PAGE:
See :class:`~torch.nn.GroupNorm` for details.
Indexing with onehot matrix multiplication
Accessing a given row of a tensor is equivalent to multiplying it by a onehot vector.
>>> torch.arange(9).reshape(3,3)
tensor([[0, 1, 2],
[3, 4, 5],
[6, 7, 8]])
>>> torch.arange(9).reshape(3,3)[1]
tensor([3, 4, 5])
>>> F.one_hot(torch.tensor(1), num_classes=3)
tensor([0, 1, 0])
>>> F.one_hot(torch.tensor(1), num_classes=3) @ torch.arange(9).reshape(3,3)
tensor([3, 4, 5])
Trying to index into a row of a floating point tensor in this way, you'll find that dtypes must match: otherwise an error is raised.
>>> torch.arange(9, dtype=torch.float32).reshape(3,3)
tensor([[0., 1., 2.],
[3., 4., 5.],
[6., 7., 8.]])
>>> F.one_hot(torch.tensor(1), num_classes=3)
tensor([0, 1, 0])
>>> F.one_hot(torch.tensor(1), num_classes=3) @ torch.arange(9, dtype=torch.float32).reshape(3,3)
Traceback (most recent call last):
File "<stdin>", line 1, in <module>
RuntimeError: expected scalar type Long but found Float
You also can't use a floating point tensor as the input to the one_hot()
function:
>>> torch.tensor(1.)
tensor(1.)
>>> F.one_hot(torch.tensor(1.), num_classes=3)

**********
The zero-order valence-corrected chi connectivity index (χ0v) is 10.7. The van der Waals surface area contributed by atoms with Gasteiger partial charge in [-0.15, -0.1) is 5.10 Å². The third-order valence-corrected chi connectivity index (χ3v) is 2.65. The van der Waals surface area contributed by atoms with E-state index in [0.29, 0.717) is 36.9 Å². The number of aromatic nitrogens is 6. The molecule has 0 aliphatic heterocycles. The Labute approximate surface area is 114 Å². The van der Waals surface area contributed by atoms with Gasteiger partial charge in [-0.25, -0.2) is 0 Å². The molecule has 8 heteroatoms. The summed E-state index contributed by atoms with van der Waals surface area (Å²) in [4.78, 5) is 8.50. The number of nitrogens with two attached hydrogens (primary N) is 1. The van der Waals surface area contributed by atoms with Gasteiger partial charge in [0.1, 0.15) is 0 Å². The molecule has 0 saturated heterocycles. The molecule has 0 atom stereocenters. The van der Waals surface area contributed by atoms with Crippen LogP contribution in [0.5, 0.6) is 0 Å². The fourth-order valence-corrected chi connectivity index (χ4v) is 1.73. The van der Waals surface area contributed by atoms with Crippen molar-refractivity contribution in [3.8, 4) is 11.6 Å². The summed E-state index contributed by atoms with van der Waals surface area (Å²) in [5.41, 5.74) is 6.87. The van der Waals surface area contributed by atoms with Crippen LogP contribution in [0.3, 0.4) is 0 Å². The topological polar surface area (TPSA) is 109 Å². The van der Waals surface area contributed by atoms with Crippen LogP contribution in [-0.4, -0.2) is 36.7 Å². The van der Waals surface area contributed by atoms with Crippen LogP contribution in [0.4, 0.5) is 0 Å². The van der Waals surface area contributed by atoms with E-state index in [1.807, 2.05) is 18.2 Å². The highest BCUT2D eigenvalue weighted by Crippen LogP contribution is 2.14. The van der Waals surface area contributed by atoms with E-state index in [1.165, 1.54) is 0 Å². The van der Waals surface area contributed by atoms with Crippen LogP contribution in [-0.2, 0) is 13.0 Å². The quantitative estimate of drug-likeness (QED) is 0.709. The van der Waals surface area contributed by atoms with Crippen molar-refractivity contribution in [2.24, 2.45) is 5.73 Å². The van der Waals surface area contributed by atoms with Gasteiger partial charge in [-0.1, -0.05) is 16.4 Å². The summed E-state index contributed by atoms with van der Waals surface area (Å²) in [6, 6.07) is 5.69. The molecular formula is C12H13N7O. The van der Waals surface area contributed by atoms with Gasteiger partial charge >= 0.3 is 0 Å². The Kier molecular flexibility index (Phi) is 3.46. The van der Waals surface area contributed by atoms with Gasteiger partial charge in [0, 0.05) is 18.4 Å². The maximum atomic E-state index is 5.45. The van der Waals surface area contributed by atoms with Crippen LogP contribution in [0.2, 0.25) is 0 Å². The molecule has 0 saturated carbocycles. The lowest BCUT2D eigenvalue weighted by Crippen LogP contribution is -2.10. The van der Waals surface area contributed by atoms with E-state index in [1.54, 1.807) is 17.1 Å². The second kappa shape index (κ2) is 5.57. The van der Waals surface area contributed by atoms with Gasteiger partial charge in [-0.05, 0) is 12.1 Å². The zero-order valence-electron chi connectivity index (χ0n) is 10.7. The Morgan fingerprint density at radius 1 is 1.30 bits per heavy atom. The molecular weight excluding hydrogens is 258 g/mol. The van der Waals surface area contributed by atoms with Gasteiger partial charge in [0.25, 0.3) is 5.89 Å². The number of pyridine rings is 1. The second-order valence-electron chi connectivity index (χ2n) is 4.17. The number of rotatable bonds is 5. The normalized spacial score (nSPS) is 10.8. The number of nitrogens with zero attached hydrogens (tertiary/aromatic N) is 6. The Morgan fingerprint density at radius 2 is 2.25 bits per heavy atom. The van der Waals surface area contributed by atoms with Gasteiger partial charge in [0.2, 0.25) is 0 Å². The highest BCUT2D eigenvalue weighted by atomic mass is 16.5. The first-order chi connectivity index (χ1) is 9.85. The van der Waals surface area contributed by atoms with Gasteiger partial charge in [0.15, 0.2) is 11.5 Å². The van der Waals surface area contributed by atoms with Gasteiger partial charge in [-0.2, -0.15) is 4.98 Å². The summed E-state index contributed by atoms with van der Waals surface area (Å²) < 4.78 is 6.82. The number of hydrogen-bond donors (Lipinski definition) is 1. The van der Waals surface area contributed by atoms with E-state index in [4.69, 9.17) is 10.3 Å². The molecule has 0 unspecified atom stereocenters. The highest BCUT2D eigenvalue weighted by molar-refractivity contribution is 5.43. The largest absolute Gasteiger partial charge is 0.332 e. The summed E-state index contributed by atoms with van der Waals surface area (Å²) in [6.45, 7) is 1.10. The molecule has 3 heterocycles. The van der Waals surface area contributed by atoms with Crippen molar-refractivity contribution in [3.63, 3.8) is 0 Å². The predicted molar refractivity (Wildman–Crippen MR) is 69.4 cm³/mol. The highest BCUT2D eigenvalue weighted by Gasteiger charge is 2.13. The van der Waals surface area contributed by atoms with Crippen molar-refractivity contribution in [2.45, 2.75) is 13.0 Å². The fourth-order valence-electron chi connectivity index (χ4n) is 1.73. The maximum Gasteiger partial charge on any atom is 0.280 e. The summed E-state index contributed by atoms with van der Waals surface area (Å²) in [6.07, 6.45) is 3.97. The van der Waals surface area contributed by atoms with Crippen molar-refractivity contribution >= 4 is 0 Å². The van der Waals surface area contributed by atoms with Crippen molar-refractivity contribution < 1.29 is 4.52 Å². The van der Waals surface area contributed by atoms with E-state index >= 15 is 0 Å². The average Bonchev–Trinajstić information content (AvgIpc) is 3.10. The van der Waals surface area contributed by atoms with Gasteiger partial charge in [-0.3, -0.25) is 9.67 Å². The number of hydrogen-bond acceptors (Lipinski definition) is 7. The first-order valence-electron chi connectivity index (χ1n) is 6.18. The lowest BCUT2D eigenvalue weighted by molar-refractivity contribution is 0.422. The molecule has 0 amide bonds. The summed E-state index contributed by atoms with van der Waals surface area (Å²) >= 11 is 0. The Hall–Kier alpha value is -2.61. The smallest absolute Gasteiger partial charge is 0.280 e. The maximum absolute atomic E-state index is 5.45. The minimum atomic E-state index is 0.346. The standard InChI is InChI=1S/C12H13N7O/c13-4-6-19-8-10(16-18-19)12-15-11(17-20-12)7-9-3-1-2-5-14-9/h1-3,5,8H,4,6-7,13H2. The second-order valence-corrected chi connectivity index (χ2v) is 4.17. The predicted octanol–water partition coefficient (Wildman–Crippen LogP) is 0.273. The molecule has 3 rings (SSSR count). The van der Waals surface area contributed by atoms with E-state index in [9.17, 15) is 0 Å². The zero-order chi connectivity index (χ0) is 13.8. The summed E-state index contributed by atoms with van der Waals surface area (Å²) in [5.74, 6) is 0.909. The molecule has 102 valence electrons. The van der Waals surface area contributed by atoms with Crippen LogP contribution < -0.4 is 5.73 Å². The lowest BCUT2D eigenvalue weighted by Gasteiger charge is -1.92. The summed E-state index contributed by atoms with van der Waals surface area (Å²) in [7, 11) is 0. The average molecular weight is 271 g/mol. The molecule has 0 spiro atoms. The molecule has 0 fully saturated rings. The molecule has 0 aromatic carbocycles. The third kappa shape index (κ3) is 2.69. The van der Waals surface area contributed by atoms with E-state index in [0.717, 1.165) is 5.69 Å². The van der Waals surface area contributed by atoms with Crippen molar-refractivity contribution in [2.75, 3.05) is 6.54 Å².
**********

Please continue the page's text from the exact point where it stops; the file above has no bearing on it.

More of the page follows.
Traceback (most recent call last):
File "<stdin>", line 1, in <module>
RuntimeError: one_hot is only applicable to index tensor.
You must do so by casting the onehot vector to fp32 with the float()
method.
>>> F.one_hot(torch.tensor(1), num_classes=3).float()
tensor([0., 1., 0.])
Note that NumPy has no such restriction, it just coerces the array dtype quietly:
>>> np.eye(3)[1]
array([0., 1., 0.])
>>> np.arange(9).reshape(3,3)
array([[0, 1, 2],
[3, 4, 5],
[6, 7, 8]])
>>> np.eye(3)[1] @ np.arange(9).reshape(3,3)
array([3., 4., 5.])
>>> np.eye(3, dtype=np.int64)[1] @ np.arange(9).reshape(3,3)
array([3, 4, 5])
Unbinding
In PyTorch you can pull out a dimension into a sequence of tensors without that dimension.
>>> t = torch.tensor([[[1,2,3],[4,5,6]]])
>>> t
tensor([[[1, 2, 3],
[4, 5, 6]]])
>>> t.unbind(dim=1)
(tensor([[1, 2, 3]]), tensor([[4, 5, 6]]))
>>> t.unbind(dim=2)
(tensor([[1, 4]]), tensor([[2, 5]]), tensor([[3, 6]]))
In NumPy you might describe this as 'extracting submatrices' with some combination of np.take
(I can't figure its equivalent out unfortunately!)
 You can equivalently
view()
a torch tensor (see Andrej Karpathy's example and explanation here) which is more efficient, and can automatically infer the necessary dimension for an operation by passing1
as the shape, just like in Numpy'sreshape()
.